Whoops, my misteak for not being clear. That's what you get at Level 30, not Level 1.
I thought the chart in rule number six told you how many powers you got at each level. For instance, you got at level 10th, three sets of powers from Encounter Powers 7, 3, 1 for a total of 11. Three sets of powers from Daily Powers 9, 5, 1 for a total of fifteen powers and, three sets op powers from Utility Powers 10, 6, 2 for a total of eighteen powers. Each set of powers increases in power as you go up in each set in each power. Utility Powers for example, the 10, is less in power than the 6, which is less in power than the 2.
Nope, you got that wrong. It tells you how many powers you get at each level, and what level those powers can be. For instance, "at level 10th, three sets of powers from Encounter Powers 7, 3, 1 for a total of 11". That's not what it means. What it means is you have three Encounter Powers. One of them is 7th level, one of them is 3rd level, and one of them is 1st level.
So a Level 30 character has, at a minimum, the following: ENCOUNTER POWERS
1 Paragon Path Encounter Power
1 27th-Level Encounter Power
1 23rd-Level Encounter Power
1 17th-Level Encounter Power DAILY POWERS
1 Paragon Path Daily Power
1 29th-Level Daily Power
1 25th-Level Daily Power
1 19th-Level Daily Power UTILITY POWERS
1 Epic Destiny Utility Power
1 Paragon Path Utility Power
1 22nd-Level Utility Power
1 16th-Level Utility Power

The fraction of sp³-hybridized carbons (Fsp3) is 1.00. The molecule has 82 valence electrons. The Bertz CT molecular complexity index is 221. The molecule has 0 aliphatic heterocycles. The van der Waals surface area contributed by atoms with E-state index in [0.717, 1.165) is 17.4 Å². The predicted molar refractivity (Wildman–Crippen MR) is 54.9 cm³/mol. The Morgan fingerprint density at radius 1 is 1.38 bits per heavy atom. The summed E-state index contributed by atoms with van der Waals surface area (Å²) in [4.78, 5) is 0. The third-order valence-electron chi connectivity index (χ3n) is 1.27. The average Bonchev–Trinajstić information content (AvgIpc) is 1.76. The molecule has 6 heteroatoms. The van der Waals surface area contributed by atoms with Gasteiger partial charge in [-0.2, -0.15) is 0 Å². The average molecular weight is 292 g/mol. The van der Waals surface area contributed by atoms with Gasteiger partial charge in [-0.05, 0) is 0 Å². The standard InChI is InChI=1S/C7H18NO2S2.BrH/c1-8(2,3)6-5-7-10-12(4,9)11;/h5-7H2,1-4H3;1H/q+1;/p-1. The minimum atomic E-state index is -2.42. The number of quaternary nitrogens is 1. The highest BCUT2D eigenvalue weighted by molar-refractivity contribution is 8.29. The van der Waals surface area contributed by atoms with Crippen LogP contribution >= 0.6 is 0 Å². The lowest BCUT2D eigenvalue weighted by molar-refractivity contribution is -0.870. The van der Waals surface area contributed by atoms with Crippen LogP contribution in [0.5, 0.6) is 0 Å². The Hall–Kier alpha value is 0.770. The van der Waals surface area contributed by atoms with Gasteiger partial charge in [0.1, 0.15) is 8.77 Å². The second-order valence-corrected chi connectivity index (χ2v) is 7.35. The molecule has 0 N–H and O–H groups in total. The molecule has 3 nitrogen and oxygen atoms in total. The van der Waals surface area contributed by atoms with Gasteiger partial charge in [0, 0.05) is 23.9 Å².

1 10th-Level Utility Power
1 6th-Level Utility Power
1 2nd-Level Utility Power
And they also have two At-Will Powers, for a total of 17.
I thought the Wizard was supposed to acquire spells as he finds them.
I'm not exactly sure how Wizards work. We do know this: Most 1st-level characters have one Daily Power. The Wizard has two, but can only use one of them per day (In the specific example, the spells are Acid Arrow and Sleep. He picks which one he wants to have as a Daily Power at each Extended Rest. So essentially, the Wizard's Daily Powers work like spellcasting in previous editions. He has a limited number of spell slots, and he memorizes which spells he wants to cast for the day). So he's still as powerful as the rest of the characters, but has a bit more variety in that regard. The Wizard (as well as the Cleric and who knows who else), can also learn Rituals. Rituals are non-combat spells that can be purchased and learned like spells in prior editions. No exact idea how they work, though.